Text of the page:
Absurdly Driven looks at the world of business with a skeptical eye and a firmly rooted tongue in cheek.
The whole process of interviewing seems to have become steadily more peculiar.
Perhaps interviewers are simply so bored that they need to invent questions to entertain themselves. Or perhaps they just want to seem terribly clever.
But I've heard too many stories of people walking out of interviews and wondering: "Was that account management or the Twilight Zone?"
I am moved to be more convinced of this by a list compiled by tell-the-truth-about-your-boss site Glassdoor.
This purports to offer the top 10 "oddball" questions reported by interviewees in 2016.
Glassdoor's "oddball" is my "Oh, dear Lord, I need to lie down."
1. When a hot dog expands, in which direction does it split and why?
Alright, you'll say, this is being asked at Space Exploration Technologies. They're hiring nerds. They want to know how they think. The answer, though, is obvious. A hot dog splits in the direction of the person you've come with to the ball park. They get covered in ketchup and other gunk. They end up disliking you for weeks.
2. Would you rather fight 1 horse-sized duck, or 100 duck-sized horses?
This is apparently a Whole Foods question. It's clearly been influenced by the current political climate, in which we have to constantly be prepared to fight. Personally, I'd laugh at the sight of 100 duck-sized horses. If a horse-sized duck came along, I'd wonder whether the local nuclear power station had leaked. In any case, neither horses nor ducks are fond of fighting. So the question is patently silly.
3. If you're the CEO, what are the first three things you check about the business when you wake up?
Apparently asked by Dropbox, this question asks the interviewee to think like the boss. But how are you supposed to answer it? With a clinical analysis of Dropbox's strategic priorities? Why would I be tempted to answer: "I'd check whether the business it still there, whether anyone's turned up at the office and whether the coffee machine is still working"?
4. What would the name of your debut album be?
Alright, this one might be construed as fun. It's asked by Urban Outfitters. It appeals to egos. It begs you to show your witty, artistic sides. It wants to see how derivative you are. But there's only one answer: "Nobody buys albums anymore. Duh."
5. How would you sell hot cocoa in Florida?
This is said to be a favorite at J. W. Business Acquisitions, an outsourced sales and marketing company. I feel sure that an unacceptable answer is: "Why do you want to?" Another might be: "They drink bloody coffee there, you know. It's hot too. So what's your problem." How about: "Do you realize how cold it gets in air-conditioning?" I only have unacceptable answers, I'm afraid.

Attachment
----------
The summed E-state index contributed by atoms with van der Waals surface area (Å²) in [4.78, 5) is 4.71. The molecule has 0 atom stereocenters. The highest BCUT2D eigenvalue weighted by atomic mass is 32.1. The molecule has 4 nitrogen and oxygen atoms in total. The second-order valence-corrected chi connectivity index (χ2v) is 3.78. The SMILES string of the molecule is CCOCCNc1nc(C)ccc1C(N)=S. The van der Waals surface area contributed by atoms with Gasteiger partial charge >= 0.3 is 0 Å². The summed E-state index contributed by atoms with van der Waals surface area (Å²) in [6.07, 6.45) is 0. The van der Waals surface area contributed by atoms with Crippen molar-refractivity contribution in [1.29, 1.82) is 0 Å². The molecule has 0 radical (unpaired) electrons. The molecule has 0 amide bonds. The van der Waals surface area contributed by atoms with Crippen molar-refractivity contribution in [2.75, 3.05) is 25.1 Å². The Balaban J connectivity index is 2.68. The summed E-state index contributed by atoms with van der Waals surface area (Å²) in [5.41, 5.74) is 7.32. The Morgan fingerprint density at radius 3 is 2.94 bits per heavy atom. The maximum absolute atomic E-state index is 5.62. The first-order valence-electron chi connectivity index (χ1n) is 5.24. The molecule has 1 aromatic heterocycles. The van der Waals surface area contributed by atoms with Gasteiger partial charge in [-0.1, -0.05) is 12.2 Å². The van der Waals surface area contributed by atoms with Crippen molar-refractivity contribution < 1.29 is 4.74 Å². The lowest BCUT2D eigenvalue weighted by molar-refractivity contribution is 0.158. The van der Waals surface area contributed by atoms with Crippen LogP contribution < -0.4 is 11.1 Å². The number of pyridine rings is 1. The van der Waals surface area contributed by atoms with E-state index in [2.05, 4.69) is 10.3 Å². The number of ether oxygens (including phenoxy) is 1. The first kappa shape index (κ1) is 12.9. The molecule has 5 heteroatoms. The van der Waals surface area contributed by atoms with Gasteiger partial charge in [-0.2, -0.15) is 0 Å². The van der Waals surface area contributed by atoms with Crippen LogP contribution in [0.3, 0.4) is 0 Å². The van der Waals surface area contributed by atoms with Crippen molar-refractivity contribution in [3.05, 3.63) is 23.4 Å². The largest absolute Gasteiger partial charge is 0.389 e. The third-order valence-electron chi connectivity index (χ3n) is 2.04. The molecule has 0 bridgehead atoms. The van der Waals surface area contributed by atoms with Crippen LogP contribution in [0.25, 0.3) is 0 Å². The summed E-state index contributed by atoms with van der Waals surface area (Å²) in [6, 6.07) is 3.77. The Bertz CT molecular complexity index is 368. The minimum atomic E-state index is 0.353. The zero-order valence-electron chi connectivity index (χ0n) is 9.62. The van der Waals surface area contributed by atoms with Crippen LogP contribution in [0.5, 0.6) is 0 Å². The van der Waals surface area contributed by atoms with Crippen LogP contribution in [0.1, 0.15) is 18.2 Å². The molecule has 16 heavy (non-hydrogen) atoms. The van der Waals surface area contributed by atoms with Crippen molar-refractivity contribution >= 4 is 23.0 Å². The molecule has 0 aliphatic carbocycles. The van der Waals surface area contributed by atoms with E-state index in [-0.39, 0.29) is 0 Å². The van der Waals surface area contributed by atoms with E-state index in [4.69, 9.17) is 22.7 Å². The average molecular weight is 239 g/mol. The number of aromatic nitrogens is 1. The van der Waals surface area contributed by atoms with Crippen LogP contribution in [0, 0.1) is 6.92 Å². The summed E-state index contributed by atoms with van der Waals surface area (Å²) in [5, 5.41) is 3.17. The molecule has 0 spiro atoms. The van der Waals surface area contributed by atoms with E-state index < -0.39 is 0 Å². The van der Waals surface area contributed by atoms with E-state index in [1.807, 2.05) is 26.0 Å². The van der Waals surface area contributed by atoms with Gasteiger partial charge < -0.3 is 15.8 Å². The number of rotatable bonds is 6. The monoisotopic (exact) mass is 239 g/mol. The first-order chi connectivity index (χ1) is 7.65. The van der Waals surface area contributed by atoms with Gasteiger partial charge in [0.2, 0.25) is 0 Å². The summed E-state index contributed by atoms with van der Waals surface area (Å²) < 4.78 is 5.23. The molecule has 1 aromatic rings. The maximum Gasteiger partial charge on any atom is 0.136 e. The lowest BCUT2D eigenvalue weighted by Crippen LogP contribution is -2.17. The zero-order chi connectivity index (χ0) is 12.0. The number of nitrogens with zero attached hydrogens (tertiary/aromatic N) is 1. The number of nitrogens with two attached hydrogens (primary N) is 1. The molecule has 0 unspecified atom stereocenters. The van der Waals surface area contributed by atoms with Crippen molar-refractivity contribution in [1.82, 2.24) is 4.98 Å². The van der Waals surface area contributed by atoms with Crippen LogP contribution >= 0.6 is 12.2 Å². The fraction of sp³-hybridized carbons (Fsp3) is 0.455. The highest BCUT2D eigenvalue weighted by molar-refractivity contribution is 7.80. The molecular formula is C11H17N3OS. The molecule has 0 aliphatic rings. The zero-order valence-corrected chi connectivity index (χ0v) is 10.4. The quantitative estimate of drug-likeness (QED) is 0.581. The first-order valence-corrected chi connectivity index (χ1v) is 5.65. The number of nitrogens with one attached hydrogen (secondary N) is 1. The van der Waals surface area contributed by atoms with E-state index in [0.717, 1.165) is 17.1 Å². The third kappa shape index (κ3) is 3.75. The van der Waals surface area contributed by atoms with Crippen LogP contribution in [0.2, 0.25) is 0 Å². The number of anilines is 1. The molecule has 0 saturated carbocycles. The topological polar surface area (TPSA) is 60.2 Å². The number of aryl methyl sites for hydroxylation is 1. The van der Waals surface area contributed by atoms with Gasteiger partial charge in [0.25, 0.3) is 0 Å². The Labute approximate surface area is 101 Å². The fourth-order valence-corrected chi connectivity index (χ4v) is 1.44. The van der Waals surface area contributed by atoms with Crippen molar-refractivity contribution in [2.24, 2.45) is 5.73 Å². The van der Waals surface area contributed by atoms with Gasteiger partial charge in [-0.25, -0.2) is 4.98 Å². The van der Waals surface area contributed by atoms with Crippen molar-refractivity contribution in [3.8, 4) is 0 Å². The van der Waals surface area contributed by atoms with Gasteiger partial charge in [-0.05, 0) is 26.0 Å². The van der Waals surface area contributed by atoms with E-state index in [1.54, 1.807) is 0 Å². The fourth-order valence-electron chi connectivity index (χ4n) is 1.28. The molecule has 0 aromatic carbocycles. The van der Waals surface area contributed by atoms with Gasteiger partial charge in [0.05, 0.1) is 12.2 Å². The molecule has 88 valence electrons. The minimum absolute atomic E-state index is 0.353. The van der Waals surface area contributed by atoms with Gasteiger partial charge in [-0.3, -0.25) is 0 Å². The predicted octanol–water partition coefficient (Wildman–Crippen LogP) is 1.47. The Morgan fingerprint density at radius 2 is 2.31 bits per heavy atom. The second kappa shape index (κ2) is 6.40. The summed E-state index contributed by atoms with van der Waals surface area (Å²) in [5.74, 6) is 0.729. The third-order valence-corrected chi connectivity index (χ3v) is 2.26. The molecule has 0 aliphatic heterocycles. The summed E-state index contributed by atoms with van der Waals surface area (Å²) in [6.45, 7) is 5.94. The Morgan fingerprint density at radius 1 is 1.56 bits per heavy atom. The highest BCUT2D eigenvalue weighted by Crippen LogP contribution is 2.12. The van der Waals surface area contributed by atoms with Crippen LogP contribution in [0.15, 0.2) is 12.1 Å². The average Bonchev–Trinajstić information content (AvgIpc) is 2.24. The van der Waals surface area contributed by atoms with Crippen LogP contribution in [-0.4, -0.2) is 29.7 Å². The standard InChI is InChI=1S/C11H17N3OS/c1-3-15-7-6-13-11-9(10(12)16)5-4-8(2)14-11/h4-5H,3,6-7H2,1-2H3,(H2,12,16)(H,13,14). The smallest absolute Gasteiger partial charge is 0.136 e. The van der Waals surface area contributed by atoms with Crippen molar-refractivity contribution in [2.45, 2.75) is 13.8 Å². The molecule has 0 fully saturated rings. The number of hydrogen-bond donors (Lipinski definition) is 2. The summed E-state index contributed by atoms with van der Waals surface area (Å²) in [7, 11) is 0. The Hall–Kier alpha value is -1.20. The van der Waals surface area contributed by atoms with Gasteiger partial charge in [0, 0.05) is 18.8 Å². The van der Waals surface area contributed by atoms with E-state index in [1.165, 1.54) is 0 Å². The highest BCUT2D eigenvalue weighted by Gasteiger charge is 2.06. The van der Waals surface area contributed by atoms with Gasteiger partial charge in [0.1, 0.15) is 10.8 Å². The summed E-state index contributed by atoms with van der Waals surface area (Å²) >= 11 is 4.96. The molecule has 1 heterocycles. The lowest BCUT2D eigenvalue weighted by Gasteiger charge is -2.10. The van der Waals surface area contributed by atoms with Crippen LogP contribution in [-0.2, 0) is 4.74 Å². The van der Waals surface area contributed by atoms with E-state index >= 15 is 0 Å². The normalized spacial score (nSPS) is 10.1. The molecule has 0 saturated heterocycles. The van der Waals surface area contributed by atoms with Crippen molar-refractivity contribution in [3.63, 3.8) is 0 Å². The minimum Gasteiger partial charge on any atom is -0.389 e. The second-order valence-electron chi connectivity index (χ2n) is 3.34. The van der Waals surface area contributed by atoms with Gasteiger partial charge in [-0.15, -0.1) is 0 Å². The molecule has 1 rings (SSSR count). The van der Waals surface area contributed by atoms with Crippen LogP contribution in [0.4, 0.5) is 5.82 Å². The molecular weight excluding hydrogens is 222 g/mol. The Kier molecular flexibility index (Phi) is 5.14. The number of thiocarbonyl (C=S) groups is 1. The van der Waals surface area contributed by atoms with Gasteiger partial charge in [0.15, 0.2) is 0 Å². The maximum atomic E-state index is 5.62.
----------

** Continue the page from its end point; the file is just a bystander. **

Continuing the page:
6. If I gave you $40,000 to start a business, what would you start?
This one gets asked at marketing software company HubSpot. What are you supposed to answer? How about: "I'd start asking for another 40 grand. Don't you know that a mere 40 doesn't get you anywhere these days?" Or: "I'd start running. We've only just met and I've heard you're a bit of a pain. So give me the money now." Or perhaps: "I"d start a competitor to you, because if you're giving away money like this, your business has no chance." I don't think I'm good at this interviewing game.
7. What would you do if you found a penguin in the freezer?
This is a Trader Joe's question. It was clearly invented by someone very bored. You open a freezer, you see a penguin and you say: "Is it cold enough for you in here?" Do we know if the penguin can talk? I mean, it must be a pretty clever penguin to have got into a freezer in the first place. Of course, a somewhat smarty pants answer is "I'd thaw it out. Everyone knows that a Penguin is actually a brand of English chocolate biscuit."
8. If you were a brand, what would be your motto?
This is the more serious version of the album cover question. It's asked by the Boston Consulting Group. And the answer, of course, is: "Too Good To Interview."
9. How many basketballs would fit in this room?
Look, every flight attendant needs to know this because airlines' greatest ambition is to stuff as many human beings into a plane as uncomfortably as possible. Oh, didn't I mention? This is a Delta Air Lines question. I suggest you aim for a ridiculously high number and watch the interviewer smile.
10. If you had $2,000, how would you double it in 24 hours?
This one is a favorite at Japanese store Uniqlo. Would one answer be: "I'd steal some things off the racks here and go sell them on eBay"? Probably not a good answer. Neither would: "I'd go to H&M, spend the 2 grand, bring the clothes over here and sell them for three times as much." They surely want you to show your enterprising side, don't they?